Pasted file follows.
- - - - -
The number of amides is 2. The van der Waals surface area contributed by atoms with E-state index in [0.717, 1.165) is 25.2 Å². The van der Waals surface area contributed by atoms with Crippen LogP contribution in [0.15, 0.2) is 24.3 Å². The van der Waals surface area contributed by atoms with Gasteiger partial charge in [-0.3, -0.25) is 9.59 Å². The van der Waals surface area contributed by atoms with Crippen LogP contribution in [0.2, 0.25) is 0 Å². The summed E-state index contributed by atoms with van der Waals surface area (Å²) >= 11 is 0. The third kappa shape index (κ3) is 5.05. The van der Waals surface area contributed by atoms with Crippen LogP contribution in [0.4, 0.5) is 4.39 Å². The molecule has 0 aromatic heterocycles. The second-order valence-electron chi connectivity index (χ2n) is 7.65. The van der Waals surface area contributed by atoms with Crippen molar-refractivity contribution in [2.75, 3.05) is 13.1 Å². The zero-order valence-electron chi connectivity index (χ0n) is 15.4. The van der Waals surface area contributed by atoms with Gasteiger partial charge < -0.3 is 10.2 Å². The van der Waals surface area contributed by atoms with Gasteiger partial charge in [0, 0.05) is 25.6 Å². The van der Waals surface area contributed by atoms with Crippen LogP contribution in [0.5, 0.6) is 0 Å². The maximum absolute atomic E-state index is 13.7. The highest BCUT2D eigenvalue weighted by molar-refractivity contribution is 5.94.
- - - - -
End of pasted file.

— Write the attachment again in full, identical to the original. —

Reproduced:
The number of amides is 2. The van der Waals surface area contributed by atoms with E-state index in [0.717, 1.165) is 25.2 Å². The van der Waals surface area contributed by atoms with Crippen LogP contribution in [0.15, 0.2) is 24.3 Å². The van der Waals surface area contributed by atoms with Gasteiger partial charge in [-0.3, -0.25) is 9.59 Å². The van der Waals surface area contributed by atoms with Crippen LogP contribution in [0.2, 0.25) is 0 Å². The summed E-state index contributed by atoms with van der Waals surface area (Å²) >= 11 is 0. The third kappa shape index (κ3) is 5.05. The van der Waals surface area contributed by atoms with Crippen LogP contribution in [0.4, 0.5) is 4.39 Å². The molecule has 0 aromatic heterocycles. The second-order valence-electron chi connectivity index (χ2n) is 7.65. The van der Waals surface area contributed by atoms with Crippen molar-refractivity contribution in [2.75, 3.05) is 13.1 Å². The zero-order valence-electron chi connectivity index (χ0n) is 15.4. The van der Waals surface area contributed by atoms with Gasteiger partial charge < -0.3 is 10.2 Å². The van der Waals surface area contributed by atoms with Gasteiger partial charge in [0, 0.05) is 25.6 Å². The van der Waals surface area contributed by atoms with Crippen LogP contribution in [0.5, 0.6) is 0 Å². The maximum absolute atomic E-state index is 13.7. The highest BCUT2D eigenvalue weighted by molar-refractivity contribution is 5.94.